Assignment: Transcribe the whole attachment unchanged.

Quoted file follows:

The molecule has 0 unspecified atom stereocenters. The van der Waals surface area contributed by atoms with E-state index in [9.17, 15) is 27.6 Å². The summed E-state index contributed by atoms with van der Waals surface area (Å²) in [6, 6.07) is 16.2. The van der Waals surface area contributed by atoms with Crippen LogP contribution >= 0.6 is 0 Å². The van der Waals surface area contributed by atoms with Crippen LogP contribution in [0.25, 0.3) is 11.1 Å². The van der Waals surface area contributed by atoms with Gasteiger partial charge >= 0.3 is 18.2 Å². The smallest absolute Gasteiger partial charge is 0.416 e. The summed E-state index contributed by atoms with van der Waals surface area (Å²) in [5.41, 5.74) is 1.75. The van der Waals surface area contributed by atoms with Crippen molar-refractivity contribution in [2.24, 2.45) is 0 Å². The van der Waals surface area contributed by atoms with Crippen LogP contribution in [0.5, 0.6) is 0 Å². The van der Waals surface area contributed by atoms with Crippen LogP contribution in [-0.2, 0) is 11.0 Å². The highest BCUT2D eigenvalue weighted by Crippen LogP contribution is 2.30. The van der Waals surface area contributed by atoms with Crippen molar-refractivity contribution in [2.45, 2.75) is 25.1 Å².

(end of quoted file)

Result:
The molecule has 0 unspecified atom stereocenters. The van der Waals surface area contributed by atoms with E-state index in [9.17, 15) is 27.6 Å². The summed E-state index contributed by atoms with van der Waals surface area (Å²) in [6, 6.07) is 16.2. The van der Waals surface area contributed by atoms with Crippen LogP contribution >= 0.6 is 0 Å². The van der Waals surface area contributed by atoms with Crippen LogP contribution in [0.25, 0.3) is 11.1 Å². The van der Waals surface area contributed by atoms with Gasteiger partial charge >= 0.3 is 18.2 Å². The smallest absolute Gasteiger partial charge is 0.416 e. The summed E-state index contributed by atoms with van der Waals surface area (Å²) in [5.41, 5.74) is 1.75. The van der Waals surface area contributed by atoms with Crippen molar-refractivity contribution in [2.24, 2.45) is 0 Å². The van der Waals surface area contributed by atoms with Crippen LogP contribution in [0.5, 0.6) is 0 Å². The van der Waals surface area contributed by atoms with Crippen LogP contribution in [-0.2, 0) is 11.0 Å². The highest BCUT2D eigenvalue weighted by Crippen LogP contribution is 2.30. The van der Waals surface area contributed by atoms with Crippen molar-refractivity contribution in [2.45, 2.75) is 25.1 Å².